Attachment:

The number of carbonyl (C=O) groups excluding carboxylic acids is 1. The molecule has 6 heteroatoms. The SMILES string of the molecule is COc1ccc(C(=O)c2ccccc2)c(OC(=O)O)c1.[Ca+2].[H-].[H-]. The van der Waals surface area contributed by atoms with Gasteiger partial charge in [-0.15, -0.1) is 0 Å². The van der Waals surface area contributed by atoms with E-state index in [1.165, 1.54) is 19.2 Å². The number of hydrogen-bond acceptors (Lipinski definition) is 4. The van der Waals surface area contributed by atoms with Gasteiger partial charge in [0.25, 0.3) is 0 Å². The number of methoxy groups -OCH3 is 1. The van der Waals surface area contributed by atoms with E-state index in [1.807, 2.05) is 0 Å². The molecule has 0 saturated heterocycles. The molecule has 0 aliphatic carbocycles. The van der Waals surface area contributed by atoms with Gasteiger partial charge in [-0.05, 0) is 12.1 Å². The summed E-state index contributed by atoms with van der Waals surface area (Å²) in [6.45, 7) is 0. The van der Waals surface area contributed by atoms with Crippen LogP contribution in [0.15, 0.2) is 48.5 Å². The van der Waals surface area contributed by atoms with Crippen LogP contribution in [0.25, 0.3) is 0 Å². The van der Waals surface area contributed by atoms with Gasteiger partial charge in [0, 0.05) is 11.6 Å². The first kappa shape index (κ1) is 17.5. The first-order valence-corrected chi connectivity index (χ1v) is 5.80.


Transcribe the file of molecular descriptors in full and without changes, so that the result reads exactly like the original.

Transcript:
The number of carbonyl (C=O) groups excluding carboxylic acids is 1. The molecule has 6 heteroatoms. The SMILES string of the molecule is COc1ccc(C(=O)c2ccccc2)c(OC(=O)O)c1.[Ca+2].[H-].[H-]. The van der Waals surface area contributed by atoms with Gasteiger partial charge in [-0.15, -0.1) is 0 Å². The van der Waals surface area contributed by atoms with E-state index in [1.165, 1.54) is 19.2 Å². The number of hydrogen-bond acceptors (Lipinski definition) is 4. The van der Waals surface area contributed by atoms with Gasteiger partial charge in [0.25, 0.3) is 0 Å². The number of methoxy groups -OCH3 is 1. The van der Waals surface area contributed by atoms with E-state index in [1.807, 2.05) is 0 Å². The molecule has 0 saturated heterocycles. The molecule has 0 aliphatic carbocycles. The van der Waals surface area contributed by atoms with Gasteiger partial charge in [-0.05, 0) is 12.1 Å². The summed E-state index contributed by atoms with van der Waals surface area (Å²) in [6.45, 7) is 0. The van der Waals surface area contributed by atoms with Crippen LogP contribution in [0.15, 0.2) is 48.5 Å². The van der Waals surface area contributed by atoms with Crippen LogP contribution in [0.25, 0.3) is 0 Å². The van der Waals surface area contributed by atoms with Gasteiger partial charge in [0, 0.05) is 11.6 Å². The first kappa shape index (κ1) is 17.5. The first-order valence-corrected chi connectivity index (χ1v) is 5.80.